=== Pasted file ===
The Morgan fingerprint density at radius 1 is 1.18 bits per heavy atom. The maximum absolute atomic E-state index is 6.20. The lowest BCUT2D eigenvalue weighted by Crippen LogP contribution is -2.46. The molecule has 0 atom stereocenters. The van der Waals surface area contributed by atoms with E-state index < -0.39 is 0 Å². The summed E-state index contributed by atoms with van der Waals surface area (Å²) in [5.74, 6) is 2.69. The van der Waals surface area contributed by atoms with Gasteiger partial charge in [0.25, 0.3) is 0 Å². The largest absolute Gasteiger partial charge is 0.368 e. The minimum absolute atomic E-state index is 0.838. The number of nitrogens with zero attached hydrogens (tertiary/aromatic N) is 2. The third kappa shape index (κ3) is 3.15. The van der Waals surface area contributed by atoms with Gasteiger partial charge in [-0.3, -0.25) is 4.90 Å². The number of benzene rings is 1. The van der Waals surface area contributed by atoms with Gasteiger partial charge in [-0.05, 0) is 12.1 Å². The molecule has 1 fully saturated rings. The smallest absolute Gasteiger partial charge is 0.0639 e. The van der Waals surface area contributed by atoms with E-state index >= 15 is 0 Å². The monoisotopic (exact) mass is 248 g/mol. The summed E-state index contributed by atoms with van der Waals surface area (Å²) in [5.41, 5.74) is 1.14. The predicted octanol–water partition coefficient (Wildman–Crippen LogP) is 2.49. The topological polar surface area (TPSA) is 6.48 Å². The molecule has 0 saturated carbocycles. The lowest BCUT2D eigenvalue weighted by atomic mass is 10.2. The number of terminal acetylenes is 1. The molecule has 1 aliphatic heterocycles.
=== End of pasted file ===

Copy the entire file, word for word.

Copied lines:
The Morgan fingerprint density at radius 1 is 1.18 bits per heavy atom. The maximum absolute atomic E-state index is 6.20. The lowest BCUT2D eigenvalue weighted by Crippen LogP contribution is -2.46. The molecule has 0 atom stereocenters. The van der Waals surface area contributed by atoms with E-state index < -0.39 is 0 Å². The summed E-state index contributed by atoms with van der Waals surface area (Å²) in [5.74, 6) is 2.69. The van der Waals surface area contributed by atoms with Gasteiger partial charge in [0.25, 0.3) is 0 Å². The largest absolute Gasteiger partial charge is 0.368 e. The minimum absolute atomic E-state index is 0.838. The number of nitrogens with zero attached hydrogens (tertiary/aromatic N) is 2. The third kappa shape index (κ3) is 3.15. The van der Waals surface area contributed by atoms with Gasteiger partial charge in [-0.3, -0.25) is 4.90 Å². The number of benzene rings is 1. The van der Waals surface area contributed by atoms with Gasteiger partial charge in [-0.05, 0) is 12.1 Å². The molecule has 1 fully saturated rings. The smallest absolute Gasteiger partial charge is 0.0639 e. The van der Waals surface area contributed by atoms with E-state index >= 15 is 0 Å². The monoisotopic (exact) mass is 248 g/mol. The summed E-state index contributed by atoms with van der Waals surface area (Å²) in [5.41, 5.74) is 1.14. The predicted octanol–water partition coefficient (Wildman–Crippen LogP) is 2.49. The topological polar surface area (TPSA) is 6.48 Å². The molecule has 0 saturated carbocycles. The lowest BCUT2D eigenvalue weighted by atomic mass is 10.2. The number of terminal acetylenes is 1. The molecule has 1 aliphatic heterocycles.